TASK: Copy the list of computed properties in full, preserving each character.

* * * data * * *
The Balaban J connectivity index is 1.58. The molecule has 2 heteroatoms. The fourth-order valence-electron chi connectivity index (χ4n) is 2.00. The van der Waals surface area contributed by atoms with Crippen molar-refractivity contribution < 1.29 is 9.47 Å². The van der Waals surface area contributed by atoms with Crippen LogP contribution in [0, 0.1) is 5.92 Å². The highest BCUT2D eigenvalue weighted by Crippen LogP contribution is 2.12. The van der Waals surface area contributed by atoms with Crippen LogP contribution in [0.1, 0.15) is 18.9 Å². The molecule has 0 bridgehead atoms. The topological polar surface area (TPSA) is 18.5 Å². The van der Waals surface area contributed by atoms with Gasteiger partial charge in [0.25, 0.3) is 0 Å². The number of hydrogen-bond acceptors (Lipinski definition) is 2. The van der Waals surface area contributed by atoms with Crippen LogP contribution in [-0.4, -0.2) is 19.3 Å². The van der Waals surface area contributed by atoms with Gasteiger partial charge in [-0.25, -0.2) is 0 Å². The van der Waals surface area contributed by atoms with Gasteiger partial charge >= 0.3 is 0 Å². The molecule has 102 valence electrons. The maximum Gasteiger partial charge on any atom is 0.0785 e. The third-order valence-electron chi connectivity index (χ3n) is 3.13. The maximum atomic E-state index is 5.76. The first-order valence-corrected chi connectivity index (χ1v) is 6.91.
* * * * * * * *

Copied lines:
The Balaban J connectivity index is 1.58. The molecule has 2 heteroatoms. The fourth-order valence-electron chi connectivity index (χ4n) is 2.00. The van der Waals surface area contributed by atoms with Crippen molar-refractivity contribution < 1.29 is 9.47 Å². The van der Waals surface area contributed by atoms with Crippen LogP contribution in [0, 0.1) is 5.92 Å². The highest BCUT2D eigenvalue weighted by Crippen LogP contribution is 2.12. The van der Waals surface area contributed by atoms with Crippen LogP contribution in [0.1, 0.15) is 18.9 Å². The molecule has 0 bridgehead atoms. The topological polar surface area (TPSA) is 18.5 Å². The van der Waals surface area contributed by atoms with Gasteiger partial charge in [0.25, 0.3) is 0 Å². The number of hydrogen-bond acceptors (Lipinski definition) is 2. The van der Waals surface area contributed by atoms with Crippen LogP contribution in [-0.4, -0.2) is 19.3 Å². The van der Waals surface area contributed by atoms with Gasteiger partial charge in [-0.25, -0.2) is 0 Å². The van der Waals surface area contributed by atoms with Gasteiger partial charge >= 0.3 is 0 Å². The molecule has 102 valence electrons. The maximum Gasteiger partial charge on any atom is 0.0785 e. The third-order valence-electron chi connectivity index (χ3n) is 3.13. The maximum atomic E-state index is 5.76. The first-order valence-corrected chi connectivity index (χ1v) is 6.91.